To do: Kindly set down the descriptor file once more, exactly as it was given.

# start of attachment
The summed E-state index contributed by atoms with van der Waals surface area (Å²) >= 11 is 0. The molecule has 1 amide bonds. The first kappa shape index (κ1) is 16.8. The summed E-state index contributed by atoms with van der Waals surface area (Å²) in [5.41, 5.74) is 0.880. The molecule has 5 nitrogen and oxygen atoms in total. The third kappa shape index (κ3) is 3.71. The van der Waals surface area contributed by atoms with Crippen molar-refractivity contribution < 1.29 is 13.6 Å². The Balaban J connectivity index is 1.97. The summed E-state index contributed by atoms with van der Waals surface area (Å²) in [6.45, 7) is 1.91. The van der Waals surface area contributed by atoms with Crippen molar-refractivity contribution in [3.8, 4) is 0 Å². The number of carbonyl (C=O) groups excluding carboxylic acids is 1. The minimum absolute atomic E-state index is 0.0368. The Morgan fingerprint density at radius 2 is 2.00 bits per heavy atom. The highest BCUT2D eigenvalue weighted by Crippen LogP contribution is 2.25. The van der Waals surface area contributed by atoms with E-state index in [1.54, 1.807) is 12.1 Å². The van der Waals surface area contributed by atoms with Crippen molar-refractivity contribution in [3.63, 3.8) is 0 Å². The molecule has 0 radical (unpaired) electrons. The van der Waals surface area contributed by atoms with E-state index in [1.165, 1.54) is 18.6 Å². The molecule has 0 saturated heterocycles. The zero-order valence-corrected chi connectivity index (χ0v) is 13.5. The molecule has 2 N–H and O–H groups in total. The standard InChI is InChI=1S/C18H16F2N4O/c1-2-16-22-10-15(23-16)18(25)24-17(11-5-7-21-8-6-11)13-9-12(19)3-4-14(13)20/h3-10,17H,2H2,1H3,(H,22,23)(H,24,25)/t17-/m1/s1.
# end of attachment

The summed E-state index contributed by atoms with van der Waals surface area (Å²) >= 11 is 0. The molecule has 1 amide bonds. The first kappa shape index (κ1) is 16.8. The summed E-state index contributed by atoms with van der Waals surface area (Å²) in [5.41, 5.74) is 0.880. The molecule has 5 nitrogen and oxygen atoms in total. The third kappa shape index (κ3) is 3.71. The van der Waals surface area contributed by atoms with Crippen molar-refractivity contribution < 1.29 is 13.6 Å². The Balaban J connectivity index is 1.97. The summed E-state index contributed by atoms with van der Waals surface area (Å²) in [6.45, 7) is 1.91. The van der Waals surface area contributed by atoms with Crippen molar-refractivity contribution in [3.8, 4) is 0 Å². The number of carbonyl (C=O) groups excluding carboxylic acids is 1. The minimum absolute atomic E-state index is 0.0368. The Morgan fingerprint density at radius 2 is 2.00 bits per heavy atom. The highest BCUT2D eigenvalue weighted by Crippen LogP contribution is 2.25. The van der Waals surface area contributed by atoms with E-state index in [1.54, 1.807) is 12.1 Å². The van der Waals surface area contributed by atoms with Crippen molar-refractivity contribution in [3.63, 3.8) is 0 Å². The molecule has 0 radical (unpaired) electrons. The van der Waals surface area contributed by atoms with E-state index in [1.165, 1.54) is 18.6 Å². The molecule has 0 saturated heterocycles. The zero-order valence-corrected chi connectivity index (χ0v) is 13.5. The molecule has 2 N–H and O–H groups in total. The standard InChI is InChI=1S/C18H16F2N4O/c1-2-16-22-10-15(23-16)18(25)24-17(11-5-7-21-8-6-11)13-9-12(19)3-4-14(13)20/h3-10,17H,2H2,1H3,(H,22,23)(H,24,25)/t17-/m1/s1.